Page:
'I spied on Mugabe for South Africa'
Rowan Philp and Bonny Schoonakker
Tendai Matambanadzo, a former bank executive, said he was paid thousands of US dollars by a South African agent operating under the false name of Andrew Brown for information including the names of likely successors to Mugabe and relations with Botswana. He and his fellow spies face up to 20 years in jail after being convicted of espionage by a Harare magistrate.
He claimed that “Brown”, a South African Secret Service agent, tricked him into believing he was a private risk-management consultant - and claimed that none of the information he sold was a state secret.
The Sunday Times says it has established Brown’s true identity, but has been told by a spokesman for the Department of Intelligence, Lorna Daniels, that it is illegal to publish the name. Brown, 48, is a father of three who lives in a suburb east of Pretoria.
Approached at their townhouse Saturday, Brown’s wife acknowledged that he was being held in Harare. She would only say: “The government is working on it.”
Matambanadzo said that all meetings with Brown were one-on-one - there was a never a group meeting, as claimed in previous media reports - and that he met Brown every second month over the next three years, at hotels such as the Zambezi Sun in Victoria Falls. Brown, he said, was always dressed in casual slacks and shirt - “never a suit and tie”.
The agent became increasingly frustrated at the lack of “real secrets” as the meetings went on. Once, in 2002, he said, Brown drove him to his home near Pretoria where he met his three teenage children.
“He doesn’t drink [alcohol], so I’d have a Coke - I remember we had tea that time,” said Matambanadzo. “We talked about sports, rugby.” According to Matambanadzo, this is how Brown operated: “I’d get a call in Harare like this: ‘Hi, it’s Andrew, I’m in Harare. I’m in this room at the Holiday Inn - when can we meet?’ “We’d go into the room. He’d say, ‘Okay, last month I asked you to look at this; what have you got for me?’ I’d say, ‘Okay, I’ve prepared a report on land reform and the economy.’ I told him my contacts at the party were not willing to divulge anything top secret. He would give me the money - $700 or $800 [US], or R3000 - and I would sign for it.” Matambanadzo alleged further: “Then he would say: ‘Can I have 500? Can I have 1000?’ He said he had personal problems with alimony and child support. I would actually hand money [back] to him.”
Matambanadzo and two others, Zanu PF director of external affairs Itai Marchi and diplomat Godfrey Dzvairo, were arrested in December after Brown was seized by Zimbabwean intelligence officers and named them and three others as members of his spy ring. Brown is now being held at an undisclosed location in Zimbabwe and the Sunday Times was unable to put Matambanadzo’s claims to him.
This week, Matambanadzo - a wealthy banker who played squash with Harare’s elite - was the picture of a desperate man. Wearing dirty khaki overalls and suffering from a newly acquired skin disease in Harare Remand Prison, he said: “I admit I took money from [Brown] and made a big mistake, but I did not steal any documents and I gave away no state secrets - and I have been denied the opportunity to defend myself on that basis. For instance, in September last year, I just gave him an analysis to say I think that [retired General Solomon] Mujuru is going to win over the [parliamentary Speaker Emmerson] Mnangagwa camp in the succession to the vice-presidency and [eventually] the presidency.” Matambanadzo alleged that Brown had questioned fellow accused Marchi almost exclusively on the succession issue and the make-up of rival “camps” in Zanu PF.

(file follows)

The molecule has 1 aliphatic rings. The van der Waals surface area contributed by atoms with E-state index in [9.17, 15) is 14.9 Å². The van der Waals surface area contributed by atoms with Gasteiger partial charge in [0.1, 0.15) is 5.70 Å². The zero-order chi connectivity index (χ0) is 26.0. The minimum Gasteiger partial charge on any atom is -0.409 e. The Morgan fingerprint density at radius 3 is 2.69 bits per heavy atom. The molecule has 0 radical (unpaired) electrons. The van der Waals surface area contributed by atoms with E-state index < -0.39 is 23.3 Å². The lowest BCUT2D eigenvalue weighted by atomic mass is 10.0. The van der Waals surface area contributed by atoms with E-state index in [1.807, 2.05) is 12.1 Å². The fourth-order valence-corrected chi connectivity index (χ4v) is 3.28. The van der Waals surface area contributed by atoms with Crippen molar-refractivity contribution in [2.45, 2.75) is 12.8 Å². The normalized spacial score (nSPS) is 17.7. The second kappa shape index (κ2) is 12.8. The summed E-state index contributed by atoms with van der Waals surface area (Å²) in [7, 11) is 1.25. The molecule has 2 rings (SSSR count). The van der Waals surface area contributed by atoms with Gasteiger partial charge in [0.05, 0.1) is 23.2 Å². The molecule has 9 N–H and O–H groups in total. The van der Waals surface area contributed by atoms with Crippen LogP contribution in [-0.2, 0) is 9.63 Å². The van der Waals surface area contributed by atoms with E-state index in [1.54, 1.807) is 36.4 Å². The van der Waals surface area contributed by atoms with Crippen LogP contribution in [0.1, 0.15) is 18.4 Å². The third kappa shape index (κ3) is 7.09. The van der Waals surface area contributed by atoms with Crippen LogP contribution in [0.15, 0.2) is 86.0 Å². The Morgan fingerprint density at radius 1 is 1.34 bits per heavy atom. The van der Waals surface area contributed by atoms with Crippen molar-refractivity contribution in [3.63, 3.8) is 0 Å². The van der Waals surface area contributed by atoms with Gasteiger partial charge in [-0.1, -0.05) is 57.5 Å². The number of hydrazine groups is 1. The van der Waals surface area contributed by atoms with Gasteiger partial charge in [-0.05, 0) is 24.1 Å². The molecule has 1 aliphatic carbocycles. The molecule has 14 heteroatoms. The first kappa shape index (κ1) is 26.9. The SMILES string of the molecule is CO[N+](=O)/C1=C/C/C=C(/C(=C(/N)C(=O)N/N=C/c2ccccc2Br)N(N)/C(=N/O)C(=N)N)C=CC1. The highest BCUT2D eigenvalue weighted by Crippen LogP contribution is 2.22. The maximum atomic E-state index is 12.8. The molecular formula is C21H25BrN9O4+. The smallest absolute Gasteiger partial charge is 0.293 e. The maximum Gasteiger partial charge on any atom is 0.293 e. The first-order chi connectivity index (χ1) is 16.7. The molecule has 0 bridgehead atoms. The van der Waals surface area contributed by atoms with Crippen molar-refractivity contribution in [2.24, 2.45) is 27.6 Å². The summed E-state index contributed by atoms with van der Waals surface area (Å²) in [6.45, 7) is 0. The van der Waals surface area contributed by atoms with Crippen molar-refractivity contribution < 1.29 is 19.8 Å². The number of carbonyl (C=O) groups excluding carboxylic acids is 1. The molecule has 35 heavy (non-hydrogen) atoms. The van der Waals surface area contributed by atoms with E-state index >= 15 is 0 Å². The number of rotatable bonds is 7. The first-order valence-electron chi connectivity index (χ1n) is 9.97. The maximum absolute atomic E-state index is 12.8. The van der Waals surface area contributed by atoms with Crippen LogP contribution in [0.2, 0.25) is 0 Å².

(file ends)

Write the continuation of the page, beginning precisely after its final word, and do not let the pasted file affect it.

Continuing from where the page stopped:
Newly married, Matambanadzo, 42, owns a home in the exclusive Harare suburb of Chisipite as well as two luxury cars. His younger brother is Tich Mataz, the former 5fm DJ and presenter of the SABC’s Woza Weekend show.
Matambanadzo said Dzvairo - then a consul-general to South Africa - had advised him to meet Brown in Johannesburg in 2001 and consider helping him “as a bit of extra money for me”. “He was introduced to us as a consultant who worked for a company in South Africa which did risk profiles of countries in the region,” he said.
Daniels, the Intelligence spokesman, said the department “would not comment” on Matambanadzo’s claims or Brown’s status. However, Riaan Labuschagne, a former intelligence officer who had a Zimbabwe spying job similar to Brown’s in the 1980s, said he recognised “a classic false-flag operation” from Matambanadzo’s account. However, he “seriously doubted” that Matambanadzo did not know he was involved in spying.
This week, Matambanadzo
admitted that the meetings - if not the information itself - had been
secret. Asked if he had known what he was doing was wrong, he replied:
“Not really; no.” Matambanadzo
said he had signed a confession after 11 days in detention in which
he admitted giving Brown information. “But there were never any
allegations that we stole documents. We broke no law,” he said.
Selby Hwacha, the attorney representing the three accused, said nothing
in their confessions involved a state secret or a stolen document, and
therefore “no offence was committed”. Mataz said it was
“awful” to see his brother manacled during his visits. “I
hope the judiciary will be lenient,” he said - Sunday Times
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